Except for the copies of other works, she says, she never thinks of another artist when she draws. She says this is proof that the drawing is primary, that it exists in a place almost before art. She cannot think of an artist whose drawings she admires. She says drawings often seem ugly to her.

Newman tries again. She likes Seurat’s drawings better than his paintings. When she was younger, she loved Twombly, whose paintings are really drawings. Other than that, she is sceptical. Her own drawings are often bright. It would be wrong to call them ugly. They know the temperature of sunlight in a room. They know how to be joyful and silly.

Newman’s pictures are full of language. Even the scribble feels like talking. Sometimes they feel like the problems of analytic philosophy. They have in them the elements of reason and logic. Something is always standing in for something else: a line, a mark, a smudge of colour.

When Newman first made text drawings, she was shocked at how radical they were. She was so angry and their banality felt provocative. She often talks about her work as if it is confronting, as if the simplicity is outrageous.

The text is always transcription. When she finds a phrase, she will use it over and over, the works like placards at a rally. The repetition is not frustration. She feels heard: that was never the problem. Still, she feels she has to say it again. She has to get it through to you. The process contains the slippages between what is said, what is expressed, and what is heard or understood.

If she finds a statement she likes, she wants to see it several different ways. Each has a value of difference and similarity. This is especially true of the phrase she borrowed from an essay by Geoff Lowe and Jacqueline Riva, a sentiment that proves itself again with the fact of each new iteration: “The true collector looks for the work that is unfinished.”

The talking in Newman’s work is often political. She is worried about the brevity of the future. She is troubled by consumption. She feels for the oceans. She celebrates small acts of resistance: “Please remove me from your mailing list.”

Her darkest drawings are about light. She keeps practising the text for Goya’s black paintings. She copies out Martin Creed’s instructions for a light switch. She is circling a pun on light and enlightenment. She clips a phrase from Lacan: “some little lights in a perfectly dark field”.

Newman likes the way the words describe human ignorance, the smallness of knowledge, the not knowing of experience and the sense of wonder in a dark universe. The full quote is: “The first step to be made in the philosophy of the Lumières is to know that day has not dawned and that the day in question is only that of some little lights in a perfectly dark field.”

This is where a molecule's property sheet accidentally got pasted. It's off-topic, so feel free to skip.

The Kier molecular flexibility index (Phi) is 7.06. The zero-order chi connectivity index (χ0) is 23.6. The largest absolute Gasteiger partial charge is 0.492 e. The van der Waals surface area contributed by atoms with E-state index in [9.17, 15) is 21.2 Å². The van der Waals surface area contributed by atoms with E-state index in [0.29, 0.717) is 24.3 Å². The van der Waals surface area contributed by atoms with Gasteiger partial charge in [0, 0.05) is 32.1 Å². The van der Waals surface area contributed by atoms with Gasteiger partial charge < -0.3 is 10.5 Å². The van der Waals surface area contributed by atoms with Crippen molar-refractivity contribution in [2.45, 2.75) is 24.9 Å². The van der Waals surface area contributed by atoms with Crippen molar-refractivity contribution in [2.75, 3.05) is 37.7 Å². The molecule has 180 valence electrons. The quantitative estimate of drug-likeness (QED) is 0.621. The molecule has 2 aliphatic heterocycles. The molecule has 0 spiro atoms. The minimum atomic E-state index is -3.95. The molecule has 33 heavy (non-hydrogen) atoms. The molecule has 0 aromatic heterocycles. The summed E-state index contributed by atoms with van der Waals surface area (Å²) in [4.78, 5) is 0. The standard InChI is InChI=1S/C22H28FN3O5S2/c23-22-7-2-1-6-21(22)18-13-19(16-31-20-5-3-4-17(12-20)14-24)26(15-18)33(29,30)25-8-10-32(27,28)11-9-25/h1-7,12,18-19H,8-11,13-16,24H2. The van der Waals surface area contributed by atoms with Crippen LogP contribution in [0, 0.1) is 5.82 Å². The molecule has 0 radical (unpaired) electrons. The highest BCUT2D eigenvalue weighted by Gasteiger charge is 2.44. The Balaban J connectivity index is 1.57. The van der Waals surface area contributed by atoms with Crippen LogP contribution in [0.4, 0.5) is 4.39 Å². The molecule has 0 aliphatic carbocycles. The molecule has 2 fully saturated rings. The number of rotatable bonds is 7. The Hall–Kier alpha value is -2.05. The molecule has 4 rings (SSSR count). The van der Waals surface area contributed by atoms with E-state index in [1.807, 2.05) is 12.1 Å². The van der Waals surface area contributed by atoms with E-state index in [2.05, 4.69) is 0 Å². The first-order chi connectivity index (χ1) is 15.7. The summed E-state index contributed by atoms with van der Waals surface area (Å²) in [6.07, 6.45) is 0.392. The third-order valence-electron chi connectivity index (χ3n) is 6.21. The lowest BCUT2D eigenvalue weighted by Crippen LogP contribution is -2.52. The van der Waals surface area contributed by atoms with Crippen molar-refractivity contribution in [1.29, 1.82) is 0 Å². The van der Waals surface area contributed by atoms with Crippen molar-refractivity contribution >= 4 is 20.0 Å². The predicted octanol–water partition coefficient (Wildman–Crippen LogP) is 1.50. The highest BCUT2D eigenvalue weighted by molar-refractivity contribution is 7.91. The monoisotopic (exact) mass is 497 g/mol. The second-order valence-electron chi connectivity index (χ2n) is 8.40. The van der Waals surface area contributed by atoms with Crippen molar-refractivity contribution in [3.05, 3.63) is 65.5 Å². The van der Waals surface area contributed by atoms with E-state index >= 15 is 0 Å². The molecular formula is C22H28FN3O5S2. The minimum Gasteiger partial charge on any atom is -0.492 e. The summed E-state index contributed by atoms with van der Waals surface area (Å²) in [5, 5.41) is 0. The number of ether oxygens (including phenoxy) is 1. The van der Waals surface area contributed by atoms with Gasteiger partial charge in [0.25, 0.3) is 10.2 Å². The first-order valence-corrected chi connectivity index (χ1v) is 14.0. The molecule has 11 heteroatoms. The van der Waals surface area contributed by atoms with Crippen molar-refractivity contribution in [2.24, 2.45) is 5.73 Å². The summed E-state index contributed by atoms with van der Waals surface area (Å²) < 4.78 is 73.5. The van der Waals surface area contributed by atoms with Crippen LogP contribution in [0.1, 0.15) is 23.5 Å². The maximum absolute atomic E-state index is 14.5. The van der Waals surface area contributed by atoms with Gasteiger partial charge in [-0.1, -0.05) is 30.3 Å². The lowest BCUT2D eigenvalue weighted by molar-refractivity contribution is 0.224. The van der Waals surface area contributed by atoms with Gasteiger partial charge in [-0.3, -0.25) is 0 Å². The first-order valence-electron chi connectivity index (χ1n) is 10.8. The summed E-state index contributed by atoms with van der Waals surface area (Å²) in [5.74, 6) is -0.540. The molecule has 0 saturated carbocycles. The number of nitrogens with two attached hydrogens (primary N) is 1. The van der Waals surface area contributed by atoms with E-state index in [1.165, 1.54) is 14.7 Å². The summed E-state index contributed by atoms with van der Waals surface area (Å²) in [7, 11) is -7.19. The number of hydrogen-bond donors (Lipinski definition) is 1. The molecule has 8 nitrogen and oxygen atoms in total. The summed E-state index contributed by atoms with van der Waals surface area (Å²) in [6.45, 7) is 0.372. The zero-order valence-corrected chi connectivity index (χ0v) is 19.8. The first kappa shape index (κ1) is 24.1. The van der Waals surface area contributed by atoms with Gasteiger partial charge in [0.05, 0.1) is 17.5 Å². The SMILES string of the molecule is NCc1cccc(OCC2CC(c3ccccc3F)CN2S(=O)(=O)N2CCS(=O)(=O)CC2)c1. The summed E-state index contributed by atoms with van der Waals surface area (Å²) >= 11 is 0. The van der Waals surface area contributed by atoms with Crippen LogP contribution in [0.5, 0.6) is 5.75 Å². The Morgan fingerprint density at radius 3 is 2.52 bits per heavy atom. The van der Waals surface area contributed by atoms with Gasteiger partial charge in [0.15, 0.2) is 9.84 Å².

The drawings always precede the paintings. That is not to say they are preparatory. They function almost as a reminder that two things can exist at once. Her drawings all seem to ask the same question: which work is the work and why not also this one?

Frequently, she is making at the limit state. The threat of failure in her work is not from what is there but what is not. Nothing is at risk of collapsing under the weight of anything else. 

Newman is interested in the slightest interventions. She is edging towards the point at which something is an artwork and something is not. It is a game of subtraction, like pick-up sticks.

The confidence in her drawings is in the eloquence of emotion. Her work knows what it is to be confused and to say so. It knows what it is to feel anger and to describe it. Newman says so much of her work is about lack, about articulating what is lacking. The cohering force is her insistence that the work is completed. 

If there were a term for this, it might be expressionist minimalism. 

Newman’s drawings exist before trauma. They come from before a lonely childhood. Their engine is innocence. To make them, Newman returns to a child state. She empties herself of experience. She calls this going to the nothing. “Going to the nothing is like trying to get to what is the most me,” she says. “It is the most authentic, which is the way we think about it: the most primitive, the most infantile or whatever.”

She calls the drawings the first articulation. She says they have no content at all. There is no narrative. She is reducing herself to get there. “This is the thing about my work: it’s blank, isn’t it?” she says. “There’s no reference. I mean, occasionally when I draw something you can recognise a reference, but generally they’re just completely non-signifying … There’s no content in them, except the act of making an artwork.”

The drawings perform a kind of life cycle. She is a child as she makes them and in the instant she decides they are finished she is an adult again. In that moment she becomes the artist.

“Finished” is the fundamental choice of Newman’s work. The other word for this is “enough”, which can be both an admonishment and validation. For a child, the decision is how much juice should be in the glass, how much cereal in the bowl. The phrase is “say when”. 

Newman calls this the inscription of limit. Previously she has described it as the place where language divides being. Her skill is in being able to return to that juncture, to work at the fork of knowledge. The drawings are this skill in the extreme.

“I do it as a non-thinking, infantile person,” she says. “And then a bit later on, I become like an adult artist, a connoisseur, and I go: ‘That’s art. I’m going to show that. That’s useful.’”


This is an extract from Elizabeth Newman: Drawings, published by Discipline.

Erik Jensen

Erik Jensen is the founding editor of The Saturday Paper and editor-in-chief of Schwartz Media. He is the author of Acute Misfortune: The life and death of Adam Cullen and On Kate Jennings.